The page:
Wednesday, November 11, 2009

Talking Points #8: Social Class and the Hidden Curriculum of Work

1. "Several weeks later, after a test, a group of her children 'still didn't get it', and she made no attempt to explain the concept of dividing things into groups or to give them manipulables for their own investigation. Rather, she went over the steps with them again and told them that they 'needed more practice'."

This quote is relative to working class schools according to Anyon. It makes me feel angry towards the teacher for blaming the student's misunderstanding on them. I believe that if the majority of students in a class are not understanding a concept, then it is most likely the fault of the teacher. She should have tried other ways of explaining the concept to the children. Anyon's observations noted that the teachers of working class schools were very vague with the students. They gave them little explanation and mostly had them copy notes. For example, when teaching the children geography, one teacher did not even refer to a map at all.

2. "There is little excitement in schoolwork for the children, and the assignments are perceived as having little to do with their interests and feelings. As one child said, what you do is 'store facts up in your head like cold storage-until you need it later for a test or your job.' Thus, doing well is important because there are thought to be other likely rewards: a good job or college."

In middle-class schools, schoolwork is based upon getting the right answer. There is little creativity that goes on in the classroom. It is as if the point of school is to get the children ready for something else, such as college or a job. This quote is demonstrating that students do not find what they are learning of interest. They feel as if they go to school because it is necessary for the future. They do not find it intriguing at all. Although the teachers are a little more leniant with answers and ideas, they do not go into full explanation on many topics because they do not want them to become controversial. It is difficult for students to ask the questions that they want in this type of situation.

3. "Each child was to prepare a worksheet or game and a homework assignment as well. After each presentation, the teacher and other children gave a critical appraisal of the 'student teacher's' performance....On any occasion when a child did not maintain control, the teacher said, 'When you're up there, you have authority and you have to use it. I'll back you up.'"

The executive elite school is one step above the affluent professional school. In the professional school the teachers are more understanding, give more freedom, and incorporate more activity. However, in the executive elite school, children are encouraged to disagree. There are many discussions and children are asked for their opinions. Instead of just memorizing ideas, the teacher has the students analyze them. There are not many creative projects given. Most importantly, these students are encouraged to take charge. In this quote, the teacher wants the student to teach the class and use their power to control the other students in the classroom. This school is already training these children to have authority because they will most likely have jobs of this component in the future.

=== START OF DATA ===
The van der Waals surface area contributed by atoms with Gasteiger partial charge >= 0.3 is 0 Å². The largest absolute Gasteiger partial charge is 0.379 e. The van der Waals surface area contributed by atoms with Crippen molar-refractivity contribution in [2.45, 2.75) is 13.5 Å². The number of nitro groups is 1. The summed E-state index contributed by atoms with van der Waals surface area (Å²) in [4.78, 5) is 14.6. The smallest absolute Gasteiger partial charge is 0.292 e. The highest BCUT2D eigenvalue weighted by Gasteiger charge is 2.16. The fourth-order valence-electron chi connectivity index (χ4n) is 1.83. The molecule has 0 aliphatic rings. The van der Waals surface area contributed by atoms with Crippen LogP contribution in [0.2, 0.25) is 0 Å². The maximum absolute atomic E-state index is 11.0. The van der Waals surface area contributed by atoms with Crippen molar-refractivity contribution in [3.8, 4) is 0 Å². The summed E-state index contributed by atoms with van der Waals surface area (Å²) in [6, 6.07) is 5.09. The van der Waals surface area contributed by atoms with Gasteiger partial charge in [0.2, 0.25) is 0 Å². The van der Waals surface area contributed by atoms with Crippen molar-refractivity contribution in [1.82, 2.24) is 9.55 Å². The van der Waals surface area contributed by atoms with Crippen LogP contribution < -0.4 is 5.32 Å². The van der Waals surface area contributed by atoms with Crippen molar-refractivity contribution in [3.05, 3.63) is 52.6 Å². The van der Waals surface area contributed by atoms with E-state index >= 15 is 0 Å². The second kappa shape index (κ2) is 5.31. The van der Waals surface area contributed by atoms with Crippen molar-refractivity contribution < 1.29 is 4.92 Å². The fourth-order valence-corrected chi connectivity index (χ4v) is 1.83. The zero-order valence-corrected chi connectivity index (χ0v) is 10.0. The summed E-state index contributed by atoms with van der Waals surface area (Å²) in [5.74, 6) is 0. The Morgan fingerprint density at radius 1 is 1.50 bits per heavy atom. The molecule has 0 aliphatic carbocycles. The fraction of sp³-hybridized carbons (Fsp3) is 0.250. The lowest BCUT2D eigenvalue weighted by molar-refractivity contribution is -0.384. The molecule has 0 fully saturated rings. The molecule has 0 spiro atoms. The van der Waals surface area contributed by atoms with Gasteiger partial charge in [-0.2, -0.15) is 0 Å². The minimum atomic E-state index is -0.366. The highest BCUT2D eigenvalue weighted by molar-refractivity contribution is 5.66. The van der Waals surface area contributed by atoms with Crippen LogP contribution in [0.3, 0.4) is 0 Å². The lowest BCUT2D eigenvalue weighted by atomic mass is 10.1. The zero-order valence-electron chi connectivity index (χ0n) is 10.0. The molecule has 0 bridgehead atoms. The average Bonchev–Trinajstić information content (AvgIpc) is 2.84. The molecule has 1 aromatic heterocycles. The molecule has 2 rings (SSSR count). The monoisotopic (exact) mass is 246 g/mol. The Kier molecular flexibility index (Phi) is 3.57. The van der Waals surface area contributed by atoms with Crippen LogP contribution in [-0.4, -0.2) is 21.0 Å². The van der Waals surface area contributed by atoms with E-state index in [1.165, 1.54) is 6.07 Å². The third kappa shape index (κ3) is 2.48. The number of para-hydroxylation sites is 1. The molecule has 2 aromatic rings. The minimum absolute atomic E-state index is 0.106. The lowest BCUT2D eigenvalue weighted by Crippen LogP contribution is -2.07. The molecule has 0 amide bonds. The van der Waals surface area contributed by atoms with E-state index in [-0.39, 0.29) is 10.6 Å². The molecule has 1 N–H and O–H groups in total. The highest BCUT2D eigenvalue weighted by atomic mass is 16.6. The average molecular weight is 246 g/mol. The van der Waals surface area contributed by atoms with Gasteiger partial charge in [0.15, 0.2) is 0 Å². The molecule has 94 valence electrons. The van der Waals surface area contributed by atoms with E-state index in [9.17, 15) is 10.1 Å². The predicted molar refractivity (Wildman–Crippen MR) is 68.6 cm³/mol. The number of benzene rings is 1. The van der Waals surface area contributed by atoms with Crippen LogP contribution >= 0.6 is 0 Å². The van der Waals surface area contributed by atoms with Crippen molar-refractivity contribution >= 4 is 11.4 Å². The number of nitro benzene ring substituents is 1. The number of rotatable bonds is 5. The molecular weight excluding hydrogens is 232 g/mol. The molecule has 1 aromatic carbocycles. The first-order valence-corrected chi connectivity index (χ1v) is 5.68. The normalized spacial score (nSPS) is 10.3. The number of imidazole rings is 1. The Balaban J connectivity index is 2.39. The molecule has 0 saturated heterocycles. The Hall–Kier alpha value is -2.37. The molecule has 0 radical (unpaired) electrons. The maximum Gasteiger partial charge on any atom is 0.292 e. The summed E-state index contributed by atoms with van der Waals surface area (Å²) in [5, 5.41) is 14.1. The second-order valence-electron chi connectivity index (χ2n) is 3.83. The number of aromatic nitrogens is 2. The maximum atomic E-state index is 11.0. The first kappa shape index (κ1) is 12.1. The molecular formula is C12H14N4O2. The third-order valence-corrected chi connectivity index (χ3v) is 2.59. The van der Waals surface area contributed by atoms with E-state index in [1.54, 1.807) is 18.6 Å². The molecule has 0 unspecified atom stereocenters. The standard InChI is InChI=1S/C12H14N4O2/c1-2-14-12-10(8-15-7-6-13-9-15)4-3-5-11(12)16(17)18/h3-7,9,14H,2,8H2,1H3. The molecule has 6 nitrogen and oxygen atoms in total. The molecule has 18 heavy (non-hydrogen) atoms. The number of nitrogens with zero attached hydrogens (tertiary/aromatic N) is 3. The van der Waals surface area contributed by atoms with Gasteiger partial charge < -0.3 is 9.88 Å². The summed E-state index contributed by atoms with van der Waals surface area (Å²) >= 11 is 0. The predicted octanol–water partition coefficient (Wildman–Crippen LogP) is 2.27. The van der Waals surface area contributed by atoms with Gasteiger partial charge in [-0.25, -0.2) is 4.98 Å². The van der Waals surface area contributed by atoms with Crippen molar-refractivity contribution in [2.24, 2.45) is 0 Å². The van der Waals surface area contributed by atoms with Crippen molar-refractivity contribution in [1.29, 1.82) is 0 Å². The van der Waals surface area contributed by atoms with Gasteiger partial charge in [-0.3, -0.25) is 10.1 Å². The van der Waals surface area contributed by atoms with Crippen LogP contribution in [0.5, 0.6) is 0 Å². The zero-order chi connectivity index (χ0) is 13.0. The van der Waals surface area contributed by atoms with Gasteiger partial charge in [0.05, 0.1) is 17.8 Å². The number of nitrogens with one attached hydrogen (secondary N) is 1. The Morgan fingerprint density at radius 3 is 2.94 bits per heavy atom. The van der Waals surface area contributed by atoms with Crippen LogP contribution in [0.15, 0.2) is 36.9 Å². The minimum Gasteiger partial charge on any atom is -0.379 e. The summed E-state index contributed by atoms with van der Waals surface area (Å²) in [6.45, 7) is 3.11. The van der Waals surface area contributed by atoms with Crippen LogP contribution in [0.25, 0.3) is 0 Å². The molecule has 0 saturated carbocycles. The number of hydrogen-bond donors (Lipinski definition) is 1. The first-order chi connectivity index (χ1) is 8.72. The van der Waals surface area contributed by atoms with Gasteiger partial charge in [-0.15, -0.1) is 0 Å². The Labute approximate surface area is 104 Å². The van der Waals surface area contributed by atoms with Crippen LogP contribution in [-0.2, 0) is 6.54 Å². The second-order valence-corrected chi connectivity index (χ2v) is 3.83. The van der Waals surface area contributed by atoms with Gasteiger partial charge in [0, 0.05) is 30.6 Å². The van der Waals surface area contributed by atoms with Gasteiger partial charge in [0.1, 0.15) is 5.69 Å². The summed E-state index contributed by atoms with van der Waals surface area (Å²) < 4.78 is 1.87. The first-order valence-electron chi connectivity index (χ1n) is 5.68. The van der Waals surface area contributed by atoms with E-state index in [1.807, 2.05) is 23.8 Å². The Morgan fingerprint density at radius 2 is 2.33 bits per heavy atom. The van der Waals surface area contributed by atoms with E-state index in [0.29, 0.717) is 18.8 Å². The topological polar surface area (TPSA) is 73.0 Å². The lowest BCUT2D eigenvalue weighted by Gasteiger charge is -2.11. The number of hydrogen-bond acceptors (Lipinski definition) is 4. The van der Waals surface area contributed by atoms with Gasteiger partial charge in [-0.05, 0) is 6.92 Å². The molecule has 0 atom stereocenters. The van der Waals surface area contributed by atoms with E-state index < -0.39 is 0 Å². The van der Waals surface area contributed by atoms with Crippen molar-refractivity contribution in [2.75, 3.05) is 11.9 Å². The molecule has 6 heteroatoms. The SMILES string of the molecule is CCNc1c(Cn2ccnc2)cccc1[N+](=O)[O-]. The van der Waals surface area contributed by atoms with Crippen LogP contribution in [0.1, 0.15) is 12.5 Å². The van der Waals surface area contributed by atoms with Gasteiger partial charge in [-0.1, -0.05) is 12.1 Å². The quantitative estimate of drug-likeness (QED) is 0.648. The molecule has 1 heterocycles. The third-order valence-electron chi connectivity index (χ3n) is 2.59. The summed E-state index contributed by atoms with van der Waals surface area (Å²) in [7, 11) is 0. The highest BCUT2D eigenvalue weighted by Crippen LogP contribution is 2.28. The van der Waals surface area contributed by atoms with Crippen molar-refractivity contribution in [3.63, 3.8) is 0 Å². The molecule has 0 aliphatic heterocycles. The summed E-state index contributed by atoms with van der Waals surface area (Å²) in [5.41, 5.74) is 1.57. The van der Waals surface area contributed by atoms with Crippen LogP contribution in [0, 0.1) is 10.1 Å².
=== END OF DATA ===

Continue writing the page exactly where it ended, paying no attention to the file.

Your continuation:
Although the points made in this argument are interesting, I feel as though much more research needs to be done. This article is based on only five particular schools, all in New Jersey. However, there is good reason to believe that this may be the case in other locations as well. These schools effect the development of children. This means that children will continue to learn on the basis of their social class, even though as a child they are unable to control what social class they are a part of. If these schools really are prepping students based on their social class, whether or not it is on purpose, it will be much more difficult for the students to change social classes when they are older. This article is very relative to Linda Christensen's article, Unlearning the Myths That Bind Us. Even though her article is mostly about the media effecting children, and Anyon's article is about schools which group social classes and teach based on the concepts of that class, they both have one basic idea. Children are effected indirectly by many factors.

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